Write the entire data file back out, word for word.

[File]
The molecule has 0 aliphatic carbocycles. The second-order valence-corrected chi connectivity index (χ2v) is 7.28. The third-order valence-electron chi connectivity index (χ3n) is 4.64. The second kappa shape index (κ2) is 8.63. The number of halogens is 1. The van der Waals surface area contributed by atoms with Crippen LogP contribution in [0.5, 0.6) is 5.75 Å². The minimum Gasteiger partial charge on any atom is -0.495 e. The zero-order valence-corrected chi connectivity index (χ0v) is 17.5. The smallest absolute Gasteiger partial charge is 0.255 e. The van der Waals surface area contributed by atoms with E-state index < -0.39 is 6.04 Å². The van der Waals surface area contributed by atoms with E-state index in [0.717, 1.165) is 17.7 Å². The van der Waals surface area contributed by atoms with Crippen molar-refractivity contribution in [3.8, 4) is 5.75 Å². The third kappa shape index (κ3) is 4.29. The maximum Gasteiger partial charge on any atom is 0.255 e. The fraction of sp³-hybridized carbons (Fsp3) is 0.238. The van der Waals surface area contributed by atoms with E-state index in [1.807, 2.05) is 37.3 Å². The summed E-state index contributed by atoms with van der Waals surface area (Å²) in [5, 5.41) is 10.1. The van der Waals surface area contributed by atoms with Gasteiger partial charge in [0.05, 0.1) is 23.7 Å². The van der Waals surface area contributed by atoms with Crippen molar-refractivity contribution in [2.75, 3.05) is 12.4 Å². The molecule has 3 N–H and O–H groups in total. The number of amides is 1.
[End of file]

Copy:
The molecule has 0 aliphatic carbocycles. The second-order valence-corrected chi connectivity index (χ2v) is 7.28. The third-order valence-electron chi connectivity index (χ3n) is 4.64. The second kappa shape index (κ2) is 8.63. The number of halogens is 1. The van der Waals surface area contributed by atoms with Crippen LogP contribution in [0.5, 0.6) is 5.75 Å². The minimum Gasteiger partial charge on any atom is -0.495 e. The zero-order valence-corrected chi connectivity index (χ0v) is 17.5. The smallest absolute Gasteiger partial charge is 0.255 e. The van der Waals surface area contributed by atoms with E-state index < -0.39 is 6.04 Å². The van der Waals surface area contributed by atoms with E-state index in [0.717, 1.165) is 17.7 Å². The van der Waals surface area contributed by atoms with Crippen molar-refractivity contribution in [3.8, 4) is 5.75 Å². The third kappa shape index (κ3) is 4.29. The maximum Gasteiger partial charge on any atom is 0.255 e. The fraction of sp³-hybridized carbons (Fsp3) is 0.238. The van der Waals surface area contributed by atoms with E-state index in [1.807, 2.05) is 37.3 Å². The summed E-state index contributed by atoms with van der Waals surface area (Å²) in [5, 5.41) is 10.1. The van der Waals surface area contributed by atoms with Gasteiger partial charge in [0.05, 0.1) is 23.7 Å². The van der Waals surface area contributed by atoms with Crippen molar-refractivity contribution in [2.75, 3.05) is 12.4 Å². The molecule has 3 N–H and O–H groups in total. The number of amides is 1.